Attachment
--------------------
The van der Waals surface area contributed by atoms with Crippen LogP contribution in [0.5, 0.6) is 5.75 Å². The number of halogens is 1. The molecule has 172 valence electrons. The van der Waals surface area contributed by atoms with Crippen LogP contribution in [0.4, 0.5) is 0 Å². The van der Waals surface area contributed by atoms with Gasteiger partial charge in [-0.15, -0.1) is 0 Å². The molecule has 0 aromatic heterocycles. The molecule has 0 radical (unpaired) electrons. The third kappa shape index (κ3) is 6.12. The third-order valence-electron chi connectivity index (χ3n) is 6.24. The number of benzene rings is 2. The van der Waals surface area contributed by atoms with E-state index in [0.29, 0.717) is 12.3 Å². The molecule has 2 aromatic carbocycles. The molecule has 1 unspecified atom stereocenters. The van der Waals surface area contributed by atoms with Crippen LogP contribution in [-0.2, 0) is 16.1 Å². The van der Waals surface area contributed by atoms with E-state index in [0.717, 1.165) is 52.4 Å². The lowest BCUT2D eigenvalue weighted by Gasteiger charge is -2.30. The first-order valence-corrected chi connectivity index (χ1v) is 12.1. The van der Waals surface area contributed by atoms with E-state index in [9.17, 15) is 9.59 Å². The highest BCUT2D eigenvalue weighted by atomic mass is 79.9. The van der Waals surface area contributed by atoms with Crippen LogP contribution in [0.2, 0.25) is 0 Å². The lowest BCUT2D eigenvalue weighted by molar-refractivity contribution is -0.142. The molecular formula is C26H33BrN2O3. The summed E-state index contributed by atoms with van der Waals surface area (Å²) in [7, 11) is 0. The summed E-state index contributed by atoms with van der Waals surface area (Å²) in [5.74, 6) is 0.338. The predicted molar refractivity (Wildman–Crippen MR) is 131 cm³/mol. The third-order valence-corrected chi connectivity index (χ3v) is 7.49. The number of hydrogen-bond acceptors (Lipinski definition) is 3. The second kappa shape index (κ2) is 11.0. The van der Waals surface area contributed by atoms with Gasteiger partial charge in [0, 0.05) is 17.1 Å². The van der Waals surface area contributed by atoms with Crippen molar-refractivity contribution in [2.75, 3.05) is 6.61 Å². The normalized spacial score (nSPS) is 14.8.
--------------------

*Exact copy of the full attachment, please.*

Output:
The van der Waals surface area contributed by atoms with Crippen LogP contribution in [0.5, 0.6) is 5.75 Å². The number of halogens is 1. The molecule has 172 valence electrons. The van der Waals surface area contributed by atoms with Crippen LogP contribution in [0.4, 0.5) is 0 Å². The van der Waals surface area contributed by atoms with Gasteiger partial charge in [-0.15, -0.1) is 0 Å². The molecule has 0 aromatic heterocycles. The molecule has 0 radical (unpaired) electrons. The third kappa shape index (κ3) is 6.12. The third-order valence-electron chi connectivity index (χ3n) is 6.24. The number of benzene rings is 2. The van der Waals surface area contributed by atoms with E-state index in [0.29, 0.717) is 12.3 Å². The molecule has 2 aromatic carbocycles. The molecule has 1 unspecified atom stereocenters. The van der Waals surface area contributed by atoms with Crippen LogP contribution in [-0.2, 0) is 16.1 Å². The van der Waals surface area contributed by atoms with E-state index in [0.717, 1.165) is 52.4 Å². The lowest BCUT2D eigenvalue weighted by Gasteiger charge is -2.30. The first-order valence-corrected chi connectivity index (χ1v) is 12.1. The van der Waals surface area contributed by atoms with E-state index in [9.17, 15) is 9.59 Å². The highest BCUT2D eigenvalue weighted by atomic mass is 79.9. The van der Waals surface area contributed by atoms with Crippen LogP contribution in [0.2, 0.25) is 0 Å². The lowest BCUT2D eigenvalue weighted by molar-refractivity contribution is -0.142. The molecular formula is C26H33BrN2O3. The summed E-state index contributed by atoms with van der Waals surface area (Å²) in [7, 11) is 0. The summed E-state index contributed by atoms with van der Waals surface area (Å²) in [5.74, 6) is 0.338. The predicted molar refractivity (Wildman–Crippen MR) is 131 cm³/mol. The third-order valence-corrected chi connectivity index (χ3v) is 7.49. The number of hydrogen-bond acceptors (Lipinski definition) is 3. The second kappa shape index (κ2) is 11.0. The van der Waals surface area contributed by atoms with Gasteiger partial charge in [0, 0.05) is 17.1 Å². The van der Waals surface area contributed by atoms with Crippen molar-refractivity contribution in [2.75, 3.05) is 6.61 Å². The normalized spacial score (nSPS) is 14.8.